Kids Won't Have to Carry a Lot of Cash
There's one other really big advantage to giving your 16-year-old a credit card, Hobson says. By giving your child a card, you're making sure they will not be carrying a ton of cash which can be very unsafe for them.
Tell Kids Card Is a Privilege
The average college senior with one credit card has over $4,100 in credit card debt, and Hobson says you definitely do not want your child to end up like that. When you first get them a credit card, make sure you let them know that this is a privilege and you will be closely monitoring their use of the card.
Review, Discuss Bill Monthly
When you get the monthly credit card bill, review every single charge with your children. If you believe there are some unnecessary charges, then make sure you address it with them right away. Hobson is in favor of a new feature of the credit card act that requires bills to state the length of payments and the total interest charges you will incur if you only pay the minimum. She says it's a good way to teach teens about interest, and about the importance of paying their bill on time and in full.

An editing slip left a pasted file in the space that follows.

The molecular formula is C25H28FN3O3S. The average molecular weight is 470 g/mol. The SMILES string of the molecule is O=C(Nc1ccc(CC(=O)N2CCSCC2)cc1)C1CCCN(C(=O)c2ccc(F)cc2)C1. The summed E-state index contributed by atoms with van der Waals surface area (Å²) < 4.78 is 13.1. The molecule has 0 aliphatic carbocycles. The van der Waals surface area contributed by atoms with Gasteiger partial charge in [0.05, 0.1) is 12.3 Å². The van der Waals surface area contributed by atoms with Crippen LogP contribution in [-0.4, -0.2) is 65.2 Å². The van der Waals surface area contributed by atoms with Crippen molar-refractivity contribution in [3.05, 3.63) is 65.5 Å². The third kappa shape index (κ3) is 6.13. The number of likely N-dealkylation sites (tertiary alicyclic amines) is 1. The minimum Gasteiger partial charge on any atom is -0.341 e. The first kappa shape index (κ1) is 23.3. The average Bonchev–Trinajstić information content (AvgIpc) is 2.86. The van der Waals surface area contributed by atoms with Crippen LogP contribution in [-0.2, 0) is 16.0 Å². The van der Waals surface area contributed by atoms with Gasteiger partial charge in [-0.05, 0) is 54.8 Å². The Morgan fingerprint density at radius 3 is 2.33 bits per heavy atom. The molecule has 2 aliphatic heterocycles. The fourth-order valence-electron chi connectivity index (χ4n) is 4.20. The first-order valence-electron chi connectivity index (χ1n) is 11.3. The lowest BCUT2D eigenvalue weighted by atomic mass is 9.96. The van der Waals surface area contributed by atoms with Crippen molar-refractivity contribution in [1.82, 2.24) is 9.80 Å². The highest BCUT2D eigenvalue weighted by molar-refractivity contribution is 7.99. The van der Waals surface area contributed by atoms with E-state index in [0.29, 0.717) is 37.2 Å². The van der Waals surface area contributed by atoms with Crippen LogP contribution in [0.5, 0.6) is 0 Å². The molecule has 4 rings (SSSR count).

Be a Good Role Model Yourself
Make sure you're demonstrating good credit card behavior yourself, Hobson says. Like everything else when it comes to parenting, you need to be a good role model. If you can't manage your own credit card, then no matter how hard you try, your teen will pick up your bad habits.
Have a Payment Plan
According to Hobson, another important thing to discuss with your teen is how they will pay for their charges. If they're not working, but are getting an allowance, Hobson recommends tying that allowance to their purchases. They should only be spending money that they have, otherwise they will really not have learned to manage their credit cards. And for big ticket items that you buy for them, they should have to pay you back with interest.
Get Card With Low Limit